Brexit fuels talk of united Ireland as loyalists hold firm
For Damian McGenity, a farmer in Northern Ireland, Brexit is pushing Irish unity back on the agenda.
"Before Brexit, the only people talking about a united Ireland were politicians; it wasn't on the horizon, but now it's in people's minds," the 44-year-old from Armagh said. "There is no question, Brexit has brought that about."
Fifty-six percent of Northern Ireland voted to remain in the European Union, and now with polls showing rising support for reunification, anti-Brexit forces in the region are calling for a referendum on the issue within five years.
Although chances of such a vote in the foreseeable future are slim, a so-called hard Brexit could change the dynamic. Some 48% favour staying in the EU by joining the rest of Ireland in the event of a hard Brexit versus 45% wanting to stay with the UK, according to a LucidTalk poll in December.
As Brexit talks continue, however, there's little prospect of the UK government agreeing to a referendum, as politicians on both sides of the border say a vote could stir up sectarian tensions. Former Irish prime minister John Bruton this week warned that a border poll could be "deeply destructive."
"There is a persistent and widespread fear among both communities in Northern Ireland that such a push for a United Ireland would cause further political turbulence, sectarian animosity and violence," said Edward Burke, assistant professor in International Relations at Nottingham University, who's researching the effect of Brexit on the British-Irish security relationship.
Northern Ireland remained part of the UK when the rest of Ireland won independence in 1922. The UK and Ireland joined the EU together in 1973 at a time when sectarian violence and tit-for-tat bombings were escalating in Northern Ireland.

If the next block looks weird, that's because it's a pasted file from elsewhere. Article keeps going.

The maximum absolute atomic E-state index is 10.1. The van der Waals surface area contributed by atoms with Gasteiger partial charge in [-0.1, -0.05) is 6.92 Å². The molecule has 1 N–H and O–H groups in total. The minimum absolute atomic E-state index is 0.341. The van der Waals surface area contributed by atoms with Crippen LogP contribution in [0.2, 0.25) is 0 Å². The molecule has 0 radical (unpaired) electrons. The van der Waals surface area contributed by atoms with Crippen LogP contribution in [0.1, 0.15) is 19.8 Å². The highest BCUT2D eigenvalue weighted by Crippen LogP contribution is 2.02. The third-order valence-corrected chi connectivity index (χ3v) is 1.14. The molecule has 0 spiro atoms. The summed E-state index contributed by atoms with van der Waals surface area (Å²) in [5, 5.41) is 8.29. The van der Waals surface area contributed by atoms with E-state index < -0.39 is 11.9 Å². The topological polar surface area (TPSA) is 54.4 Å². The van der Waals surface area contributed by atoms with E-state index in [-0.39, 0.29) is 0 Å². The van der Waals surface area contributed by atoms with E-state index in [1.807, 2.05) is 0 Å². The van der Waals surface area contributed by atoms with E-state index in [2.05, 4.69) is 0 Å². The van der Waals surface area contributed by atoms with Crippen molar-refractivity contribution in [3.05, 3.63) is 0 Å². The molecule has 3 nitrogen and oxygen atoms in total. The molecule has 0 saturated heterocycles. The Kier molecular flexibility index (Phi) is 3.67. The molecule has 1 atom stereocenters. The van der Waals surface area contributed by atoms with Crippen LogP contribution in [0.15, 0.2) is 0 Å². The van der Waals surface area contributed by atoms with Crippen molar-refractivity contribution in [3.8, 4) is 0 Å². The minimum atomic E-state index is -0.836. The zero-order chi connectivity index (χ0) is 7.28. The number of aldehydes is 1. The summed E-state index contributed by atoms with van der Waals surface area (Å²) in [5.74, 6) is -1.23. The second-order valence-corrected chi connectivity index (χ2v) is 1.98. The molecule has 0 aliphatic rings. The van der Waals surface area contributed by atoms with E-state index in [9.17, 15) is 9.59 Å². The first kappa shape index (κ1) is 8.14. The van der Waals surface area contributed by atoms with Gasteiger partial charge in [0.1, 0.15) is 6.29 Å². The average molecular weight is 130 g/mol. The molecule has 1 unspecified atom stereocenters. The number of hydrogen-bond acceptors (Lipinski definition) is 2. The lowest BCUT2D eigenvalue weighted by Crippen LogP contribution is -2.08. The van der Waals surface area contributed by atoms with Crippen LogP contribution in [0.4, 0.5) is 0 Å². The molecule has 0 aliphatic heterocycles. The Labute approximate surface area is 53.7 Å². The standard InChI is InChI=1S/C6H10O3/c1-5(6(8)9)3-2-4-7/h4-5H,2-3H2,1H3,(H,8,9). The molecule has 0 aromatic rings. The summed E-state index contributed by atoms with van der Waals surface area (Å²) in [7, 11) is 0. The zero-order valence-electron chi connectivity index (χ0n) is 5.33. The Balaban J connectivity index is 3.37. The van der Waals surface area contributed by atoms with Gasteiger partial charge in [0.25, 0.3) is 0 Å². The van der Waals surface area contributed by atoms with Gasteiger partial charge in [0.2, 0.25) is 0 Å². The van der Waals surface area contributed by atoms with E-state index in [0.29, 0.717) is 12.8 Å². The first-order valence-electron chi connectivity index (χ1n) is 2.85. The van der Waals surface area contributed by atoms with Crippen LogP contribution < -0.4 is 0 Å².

Border controls largely melted away in the 1990s as both economies were part of the single market and the Good Friday Agreement led to a cessation of hostilities between mainly Catholic republicans fighting for a united Ireland and Protestant unionists loyal to the UK.
Northern Ireland voted to stay in the EU mainly because of strong support among Catholics, rather than the Protestants who back parties like the Democratic Unionist Party, according to John Garry, Professor of political behaviour at Queens University in Belfast. Three quarters of DUP voters opted to leave, he said.
Sinn Fein, which represents nationalists who want a united Ireland, campaigned for "remain," and with the region voting to remain in the EU, says the time is coming for a unity poll.
"The Brexit issue, with the denial of the democratic rights of people here, the complete lack of interest or understanding from London as to how an EU exit would impact on the community and the reliance on Dublin to protect the economic interests of the island has accelerated the debate," said Conor Murphy, a member of the region's power-sharing assembly.
Unionists Disagree. The DUP's William Irwin dismisses that.
"The border between the Republic of Ireland and the UK is something that will remain in place for a very long time," said Irwin, 60. "The UK, of which Northern Ireland is an important and integral part, will grow stronger outside the EU."
In some respect, polls back him. Only 34% of Northern Irish voters back Irish reunification, according to a LucidTalk poll in October - a vote can be only be held if Britain judges it likely that the region would back for unity.
There's another fear among unionists -- that Brexit creates a united Ireland, almost by stealth. At present, the only plan on the table for keeping the border invisible is the EU's "backstop," which would effectively keep Northern Ireland in the customs union and parts of the single market.
Unionist Danny Kennedy, 58, doesn't think Brexit will lead to a united Ireland, but could create a "hybrid situation where we are neither British or Irish."
"If there is a border down the Irish sea, Irish nationalists and Republicans will say we have it in everything but constitutional name," he said.